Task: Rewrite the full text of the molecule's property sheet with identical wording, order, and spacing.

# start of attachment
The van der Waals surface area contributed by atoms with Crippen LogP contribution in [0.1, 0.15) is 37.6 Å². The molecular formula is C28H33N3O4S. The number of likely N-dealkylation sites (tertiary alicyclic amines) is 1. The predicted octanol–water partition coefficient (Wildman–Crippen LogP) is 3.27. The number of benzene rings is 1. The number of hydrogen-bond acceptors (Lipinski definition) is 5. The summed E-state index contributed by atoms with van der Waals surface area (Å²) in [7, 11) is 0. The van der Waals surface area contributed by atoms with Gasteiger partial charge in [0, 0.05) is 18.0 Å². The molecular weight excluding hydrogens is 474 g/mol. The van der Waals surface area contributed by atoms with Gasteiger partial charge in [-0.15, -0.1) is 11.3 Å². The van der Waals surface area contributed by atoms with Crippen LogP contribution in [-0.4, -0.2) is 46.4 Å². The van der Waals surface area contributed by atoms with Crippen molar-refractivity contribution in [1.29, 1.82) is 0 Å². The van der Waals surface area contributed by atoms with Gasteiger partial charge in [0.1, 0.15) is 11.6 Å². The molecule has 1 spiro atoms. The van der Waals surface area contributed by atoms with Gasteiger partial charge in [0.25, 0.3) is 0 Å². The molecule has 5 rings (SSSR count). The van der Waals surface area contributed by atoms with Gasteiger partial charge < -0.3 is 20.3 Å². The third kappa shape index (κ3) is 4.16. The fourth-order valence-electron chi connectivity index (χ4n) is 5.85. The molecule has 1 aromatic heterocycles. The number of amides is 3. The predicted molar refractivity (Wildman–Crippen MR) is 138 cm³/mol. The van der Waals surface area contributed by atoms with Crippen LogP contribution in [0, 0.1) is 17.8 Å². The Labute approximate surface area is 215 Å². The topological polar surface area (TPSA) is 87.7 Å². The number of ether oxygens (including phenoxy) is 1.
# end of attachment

The van der Waals surface area contributed by atoms with Crippen LogP contribution in [0.1, 0.15) is 37.6 Å². The molecular formula is C28H33N3O4S. The number of likely N-dealkylation sites (tertiary alicyclic amines) is 1. The predicted octanol–water partition coefficient (Wildman–Crippen LogP) is 3.27. The number of benzene rings is 1. The number of hydrogen-bond acceptors (Lipinski definition) is 5. The summed E-state index contributed by atoms with van der Waals surface area (Å²) in [7, 11) is 0. The van der Waals surface area contributed by atoms with Gasteiger partial charge in [0, 0.05) is 18.0 Å². The molecular weight excluding hydrogens is 474 g/mol. The van der Waals surface area contributed by atoms with Gasteiger partial charge in [-0.15, -0.1) is 11.3 Å². The van der Waals surface area contributed by atoms with Crippen LogP contribution in [-0.4, -0.2) is 46.4 Å². The van der Waals surface area contributed by atoms with Crippen molar-refractivity contribution in [1.29, 1.82) is 0 Å². The van der Waals surface area contributed by atoms with Gasteiger partial charge in [0.1, 0.15) is 11.6 Å². The molecule has 1 spiro atoms. The van der Waals surface area contributed by atoms with Gasteiger partial charge in [0.25, 0.3) is 0 Å². The molecule has 5 rings (SSSR count). The van der Waals surface area contributed by atoms with Gasteiger partial charge < -0.3 is 20.3 Å². The third kappa shape index (κ3) is 4.16. The fourth-order valence-electron chi connectivity index (χ4n) is 5.85. The molecule has 1 aromatic heterocycles. The number of amides is 3. The predicted molar refractivity (Wildman–Crippen MR) is 138 cm³/mol. The van der Waals surface area contributed by atoms with Crippen LogP contribution in [0, 0.1) is 17.8 Å². The Labute approximate surface area is 215 Å². The topological polar surface area (TPSA) is 87.7 Å². The number of ether oxygens (including phenoxy) is 1.